# Counting body centre as lattice point when the basis consists of 2 atoms

An article in my book gives the following informatiom :-

I understood part a) and b) but faced problems with c).

It says that here the basis consists of 2 atoms which doesnt seem to be very convincing. It would have been clear if it said something like 'a molecule' or 'an ion'. How can it contain 2 particles at once?

Then it says that the smaller particle is at the body centre but we won't count it as a lattice point thus making it a simple cubic rather than a body centered cubic. Can't a particle be only placed at a lattice point ? If yes, why we hadn't we counted it here?

• Please cite the chapters, helps others as well. It's NCERT, no? Commented Apr 1, 2018 at 2:10
• It's a private institution book ,coaching/tution book to be precise. Citing the source won't do any good since it is only available for the students part of it. Commented Apr 1, 2018 at 3:39
• The book is rather sloppily written, I'd say. To begin with, a basis can't consist of two, or one, or any number of atoms. Basis is a mathematical concept. It doesn't consist of atoms; instead, it consists of vectors. Then again, what's that with particles placed outside of lattice points? Of course it may happen; you saw an example as early as (b), where big atoms are placed in lattice points, but the small ones are not. Commented Apr 1, 2018 at 6:06
• In maths, yes, a basis is a set of vectors. However in crystallography a basis usually means the set of atoms that are associated with each lattice point and their positions. See e.g. ocw.mit.edu/courses/earth-atmospheric-and-planetary-sciences/… Commented Apr 1, 2018 at 8:17

I'm not an expert here, hopefully somebody who really does know their stuff can answer this definitively. But anyway here goes ...

From http://www.physics-in-a-nutshell.com/article/4/lattice-basis-and-crystal "A lattice is in general defined as a discrete but infinite regular arrangement of points (lattice sites) in a vector space". Notice how this says nothing about atoms, molecules or ions; it is purely a regular layout of points in space. We define the atoms and their positions via the basis . This is simply a list of species types and their positions relative to an arbitrary origin. We then associate the basis with the lattice points, that is we use the lattice points as the origin for the basis, and as we have a crystal (and so translational symmetry) every lattice point is associated with the same basis. Thus to define a crystal structure

1. We first define a lattice - a set of regularly laid out points
2. We then define the basis - a list of atom types and positions and offsets
3. We then associate an identical basis with every lattice point

Thus for a given lattice we can have any number of bases, and each basis can contain any number of atoms.

Now we can simplify things a little bit by noting that we can always shift the origin of the basis so that one of the atoms is at the origin, and thus in the crystal a lattice point coincides with one of the atoms in the basis. This is what has happened in your case c). Now note that for us here atoms are always point particles, so rather than large or small I'm going to use blue and red - I think giving the atom a size may be confusing here as here atoms only have a position and a type. So

1. We have a simple cubic lattice, so the lattice points (which have nothing to do with atoms) are on a cubic layout throughout all space
2. For the basis (i.e. the atoms) we have chosen to place a blue one at the origin, and a red one offset along the diagonal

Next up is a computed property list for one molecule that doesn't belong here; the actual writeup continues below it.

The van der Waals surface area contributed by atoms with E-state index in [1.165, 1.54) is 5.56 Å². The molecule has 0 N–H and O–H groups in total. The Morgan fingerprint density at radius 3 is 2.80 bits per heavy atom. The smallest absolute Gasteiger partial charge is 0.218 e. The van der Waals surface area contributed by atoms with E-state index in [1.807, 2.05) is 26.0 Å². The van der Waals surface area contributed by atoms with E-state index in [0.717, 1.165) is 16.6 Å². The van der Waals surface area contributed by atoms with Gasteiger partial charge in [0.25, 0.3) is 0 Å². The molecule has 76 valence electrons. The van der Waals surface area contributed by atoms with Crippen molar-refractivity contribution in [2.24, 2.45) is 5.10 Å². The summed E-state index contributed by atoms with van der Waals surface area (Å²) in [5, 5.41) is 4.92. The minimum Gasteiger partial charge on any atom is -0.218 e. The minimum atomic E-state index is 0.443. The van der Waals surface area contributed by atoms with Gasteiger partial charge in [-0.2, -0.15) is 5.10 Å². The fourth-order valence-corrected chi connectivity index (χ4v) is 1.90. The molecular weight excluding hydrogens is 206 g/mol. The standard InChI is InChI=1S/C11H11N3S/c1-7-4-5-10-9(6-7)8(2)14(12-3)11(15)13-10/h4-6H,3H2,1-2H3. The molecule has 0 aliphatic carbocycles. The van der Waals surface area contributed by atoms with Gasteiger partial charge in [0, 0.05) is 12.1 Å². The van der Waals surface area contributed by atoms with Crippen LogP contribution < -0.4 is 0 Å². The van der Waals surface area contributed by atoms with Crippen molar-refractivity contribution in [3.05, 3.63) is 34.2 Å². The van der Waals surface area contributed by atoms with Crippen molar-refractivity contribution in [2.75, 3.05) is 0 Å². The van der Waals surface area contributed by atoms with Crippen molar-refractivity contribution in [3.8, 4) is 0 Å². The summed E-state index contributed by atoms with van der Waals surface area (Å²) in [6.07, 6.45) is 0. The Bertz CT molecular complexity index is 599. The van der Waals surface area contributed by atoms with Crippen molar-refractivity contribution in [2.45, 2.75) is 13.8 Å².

3. We then associate the basis with the lattice to make the crystal, the result being a blue atom at every lattice point (because the basis has a large atom at its origin), and a red atom offset diagonally from the lattice point, coincidentally in this case half way to the next lattice point due solely to the choice of basis, not the lattice

Also note that the basis may indeed be the positions and types of atoms in a molecule. We would then form a crystal of that molecule. But bonding is not important in this context, all we are interested in is the layout of the atoms in space, so for the moment we can forget all about chemical bonding and think purely in terms of atoms.

• I understood your answer and I think it's very much correct but what you said raises another doubt in my mind. Could you please check out chemistry.stackexchange.com/questions/94456/… Commented Apr 2, 2018 at 5:45

How can it contain 2 particles at once?

[ we are discussing crystal structures here - - of course crystals can contain two different atom - e.g. sodium and chlorine - common salt ]

Then it says that the smaller particle is at the body centre but we won't count it as a lattice point thus making it a simple cubic rather than a body centered cubic. Can't a particle be only placed at a lattice point ? If yes, why we hadn't we counted it here?

[- a particle can be placed anywhere in space - and there can be more than one sort of particle-it is up to us to categorize it mathematically and topologically ... and the text is trying to explain the three different catagories

what they are saying is that in a crystal of two different atoms , if the second atom is at the centre of the cube being repeated in the crystal - then you can ignore it in terms of geometrical symmetry and crystal lattice maths categorization . ]

• What I feel is that the basis consists of the two particles(blue and red) and they are placed in such a manner that the blue one is present on the lattice point(corner one) and the orange point happens to be on the body centre position. And then just like case b) where we took lattice point on the center of the blue one, we will do the same here therefore its still a simple cubic but the way the basis was placed at the lattice point, it makes it appear like a body centered cubic. Commented Apr 1, 2018 at 12:12